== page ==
Common variable immune deficiency (CVID) is associated with a variety of autoimmune diseases. alopecia universalis (AU), believed to have an autoimmune basis, has been found in 1.6% of patients with CVID. Intravenous immunoglobulin (IVIG) therapy is used in various immunodeficiency disorders including CVID, and benefit has been shown in the therapy of autoimmune diseases. We report a patient with CVID and AU treated with IVIG who experienced significant hair regrowth. An 8-year-old girl with CVID and AU was treated with IVIG 400 mg/kg every 4 weeks. Since her second dose of IVIG, regrowth of eyelashes, eyebrows, body and scalp hair was observed in this patient. At present, about 1 year treat-meant of IVIG, significant hair regrowth is noted with 5-6 cm of scalp hair. We believe that IVIG may be beneficial in the treatment of AU, at least in patients with CVID. ( info)

9/177. Necrotizing ulcerative periodontitis associated with severe congenital immunodeficiency in a prepubescent subject: clinical findings and response to intravenous immunoglobulin treatment.

    common variable immunodeficiency (CVID) is a rare multifactorial congenital disease of genetic origin caused by an impairment in the secretion of specific immunoglobulins. It manifests systemically through recurrent respiratory infections, gastrointestinal disorders and autoimmune diseases. oral manifestations may include gingivitis and lichenoid lesions with Wickham's striae. The treatment for CVID is supported by using intravenous infusion of immunoglobulins (IVIG) that allows for control of the disease and avoidance of recurrent opportunistic infections. This report presents a case of necrotizing ulcerative periodontitis (NUP) in a young patient with CVID, and correlates his periodontal status with systemic conditions before and after IVIG administration during 1 year of evaluation. ( info)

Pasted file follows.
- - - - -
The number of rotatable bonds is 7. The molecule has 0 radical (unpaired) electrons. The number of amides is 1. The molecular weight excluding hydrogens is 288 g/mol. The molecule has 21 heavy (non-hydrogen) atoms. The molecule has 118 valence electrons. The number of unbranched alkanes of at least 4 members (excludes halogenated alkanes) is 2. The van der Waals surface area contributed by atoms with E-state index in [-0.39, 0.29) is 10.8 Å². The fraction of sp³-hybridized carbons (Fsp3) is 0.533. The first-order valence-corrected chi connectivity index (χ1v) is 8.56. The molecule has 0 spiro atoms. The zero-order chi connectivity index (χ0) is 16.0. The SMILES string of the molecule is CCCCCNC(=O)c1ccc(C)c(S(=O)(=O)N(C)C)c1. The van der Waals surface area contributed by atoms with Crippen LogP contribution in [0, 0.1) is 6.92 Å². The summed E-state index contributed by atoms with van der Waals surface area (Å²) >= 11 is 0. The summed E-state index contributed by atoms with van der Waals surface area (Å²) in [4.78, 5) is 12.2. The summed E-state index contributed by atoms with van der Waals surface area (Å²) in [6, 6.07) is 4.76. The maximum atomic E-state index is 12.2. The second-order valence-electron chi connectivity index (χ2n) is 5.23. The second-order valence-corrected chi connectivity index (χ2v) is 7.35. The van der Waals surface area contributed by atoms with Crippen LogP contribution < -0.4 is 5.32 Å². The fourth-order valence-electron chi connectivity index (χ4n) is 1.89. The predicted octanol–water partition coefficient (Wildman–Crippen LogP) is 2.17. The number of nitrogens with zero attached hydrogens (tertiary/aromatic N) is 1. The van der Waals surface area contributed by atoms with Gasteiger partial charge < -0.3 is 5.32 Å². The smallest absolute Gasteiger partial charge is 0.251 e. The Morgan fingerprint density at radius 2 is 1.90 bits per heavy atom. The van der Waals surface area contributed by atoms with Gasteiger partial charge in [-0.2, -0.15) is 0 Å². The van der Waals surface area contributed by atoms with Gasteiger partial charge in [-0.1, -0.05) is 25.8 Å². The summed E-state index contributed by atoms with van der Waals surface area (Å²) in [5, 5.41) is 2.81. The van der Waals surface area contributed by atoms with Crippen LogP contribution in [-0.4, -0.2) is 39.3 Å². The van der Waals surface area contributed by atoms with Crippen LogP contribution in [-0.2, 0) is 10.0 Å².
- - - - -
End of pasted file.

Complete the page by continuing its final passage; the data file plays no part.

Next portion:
10/177. Polymorphic light eruption occurring in common variable hypogammaglobulinaemia, and resolving with intravenous immunoglobulin therapy.

    A 55-year-old woman with a past history of lower respiratory tract infections presented with a photosensitive eruption. Polymorphic light eruption (PLE) was diagnosed on the basis of the temporal relationship to sun exposure and the diagnosis was supported by positive monochromator irradiation tests in the ultraviolet A wavelength spectrum. Investigation of the patient's immune status identified low levels of all immunoglobulin (Ig) subtypes consistent with common variable hypogammaglobulinaemia. Intravenous Ig replacement therapy, instituted to minimize risks from bacterial infections, was commenced and over the ensuing months resulted in a complete resolution of the PLE. PLE is considered to represent a type IV hypersensitivity reaction directed against a cutaneous autoantigen induced by exposure to ultraviolet light. In PLE, nonspecific immunomodulatory mechanisms of intravenous Ig may be active, such as a reduction in the synthesis of cytokines and a blockage of the IgG Fc receptors on macrophages. ( info)
| Next ->

Leave a message about 'Common Variable Immunodeficiency'

We do not evaluate or guarantee the accuracy of any content in this site. Click here for the full disclaimer.